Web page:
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Democratic Governance Rests on a Shared Civil Religion



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As I write this, I am reflecting on the nation’s successful transfer of power on January 20, despite the cynical and seditious efforts of former president Donald Trump and many Republican Party members of the House and Senate to claim that Trump, and not Joseph Biden, had been freely and fairly elected in November. Trump lied to his party’s faithful for months and many elected GOP federal leaders went along with that Big Lie by claiming that a grand conspiracy involving hundreds of Republican and Democratic Party officials and corporate actors across the nation had “stolen” Trump’s otherwise landslide victory. It was an ugly, baseless and sinister fantasy that persuaded many GOP followers that somehow President Biden’s election, and therefore his administration, was not legitimate. It did so, it must be emphasized, on the basis of no evidence. For some individuals and groups, that belief, with Trump and a share of those same Republican congressional leaders seditiously inciting them, led a mob to desecrate the Capitol on January 6 in a violent attack that resulted in five deaths and sullied the nation, its Constitution and its founding principles. Indeed, millions of Republican Party devotees continue to profess that they believe either that Trump actually won the election or that those carrying Trump flags and wearing Trump regalia who marched from a Trump rally at the White House, at which Trump urged them to go to the Capitol to commit violent infamy, were false stand-ins aiming to make the former President look bad. This nonsense must be labeled for what it is, insanity.[1]

The hard question President Biden now confronts after four years of such senselessness constructed on the basis of countless lies, conspiracy mongering and racist pandering is how to bring those who have believed Trump’s posturing back to reality. Biden has asked GOP officials to support that effort as the country confronts the raging pandemic that Trump dismissed as a hoax and never addressed effectually; a weak and declining economy as a result of that pandemic; and the authoritarianism the GOP’s willingness to embrace a narcissistic would-be autocrat both enabled and revealed.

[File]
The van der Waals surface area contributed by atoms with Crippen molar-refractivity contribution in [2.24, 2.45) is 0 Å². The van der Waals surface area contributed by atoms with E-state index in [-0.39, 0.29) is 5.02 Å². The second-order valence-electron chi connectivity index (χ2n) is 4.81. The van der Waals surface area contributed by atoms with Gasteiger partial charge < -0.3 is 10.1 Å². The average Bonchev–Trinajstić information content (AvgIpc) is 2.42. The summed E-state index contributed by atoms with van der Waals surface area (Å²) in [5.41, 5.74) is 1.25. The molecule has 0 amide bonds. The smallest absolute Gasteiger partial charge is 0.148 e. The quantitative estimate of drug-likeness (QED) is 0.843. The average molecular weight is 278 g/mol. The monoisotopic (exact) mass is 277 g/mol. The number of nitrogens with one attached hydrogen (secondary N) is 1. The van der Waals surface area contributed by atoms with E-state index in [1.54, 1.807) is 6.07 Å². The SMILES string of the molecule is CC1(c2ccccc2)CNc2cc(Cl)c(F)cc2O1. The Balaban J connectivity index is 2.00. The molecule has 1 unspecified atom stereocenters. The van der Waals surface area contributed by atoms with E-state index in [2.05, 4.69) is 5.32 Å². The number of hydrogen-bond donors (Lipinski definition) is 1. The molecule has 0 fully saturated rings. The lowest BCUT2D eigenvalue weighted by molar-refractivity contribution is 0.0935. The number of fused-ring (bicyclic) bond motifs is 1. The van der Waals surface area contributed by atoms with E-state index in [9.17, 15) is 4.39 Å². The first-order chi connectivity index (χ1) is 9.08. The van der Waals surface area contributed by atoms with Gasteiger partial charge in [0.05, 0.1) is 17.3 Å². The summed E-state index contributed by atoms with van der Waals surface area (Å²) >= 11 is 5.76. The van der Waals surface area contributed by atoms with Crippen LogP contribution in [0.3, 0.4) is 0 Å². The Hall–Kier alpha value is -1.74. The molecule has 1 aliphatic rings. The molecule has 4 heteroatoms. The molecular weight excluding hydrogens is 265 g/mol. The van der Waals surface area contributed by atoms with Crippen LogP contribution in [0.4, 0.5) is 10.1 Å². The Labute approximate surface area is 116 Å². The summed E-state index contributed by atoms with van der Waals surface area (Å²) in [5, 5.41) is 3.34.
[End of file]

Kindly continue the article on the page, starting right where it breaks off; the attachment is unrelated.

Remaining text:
President Biden devoted a share of his Inaugural Address to pledge that he would work for all Americans and to share the truth about this difficult moment:  

Few periods in our nation’s history have been more challenging or difficult than the one we’re in now. A once-in-a-century virus silently stalks the country. It’s taken as many lives in one year as America lost in all of World War II. Millions of jobs have been lost. Hundreds of thousands of businesses closed. A cry for racial justice some 400 years in the making moves us. The dream of justice for all will be deferred no longer. A cry for survival comes from the planet itself. A cry that can’t be any more desperate or any more clear. And now, a rise in political extremism, white supremacy, domestic terrorism that we must confront and we will defeat. To overcome these challenges—to restore the soul and to secure the future of America—requires more than words. It requires that most elusive of things in a democracy: Unity.[2]

Unless those Republican officials who committed sedition and endangered their own and many innocent lives soon experience an epiphany, and a large share of the millions now claiming to believe Trump’s lies do the same, President Biden’s call for unity will be extraordinarily difficult to attain. Instead, absent such a change, those embracing the Party’s ongoing anti-democratic theater of the absurd will continue to undermine the nation’s prospects for economic recovery and certainly for social healing and a long-term return to widespread support of Constitutional principles. In short, the Republican Party, and especially its leaders, now must make a choice. They can continue to embrace racism, white supremacy, often empty-minded cruelty, and anti-democratic nationalism devoid of reality that relies on the whims of one individual, and to continue to act as if they and they alone can represent the American people even when the latter collectively choose not to place them in power. Alternatively, they can reject that stance in favor of a reasoned politics that accepts the nation’s pluralism and place in a globalized world. The latter would certainly not prevent the party from offering its own vision for the nation, but it would demand that it do so within the confines created by the Constitution, the realities of the composition of the country’s population and the human and civil rights of all of those who comprise it.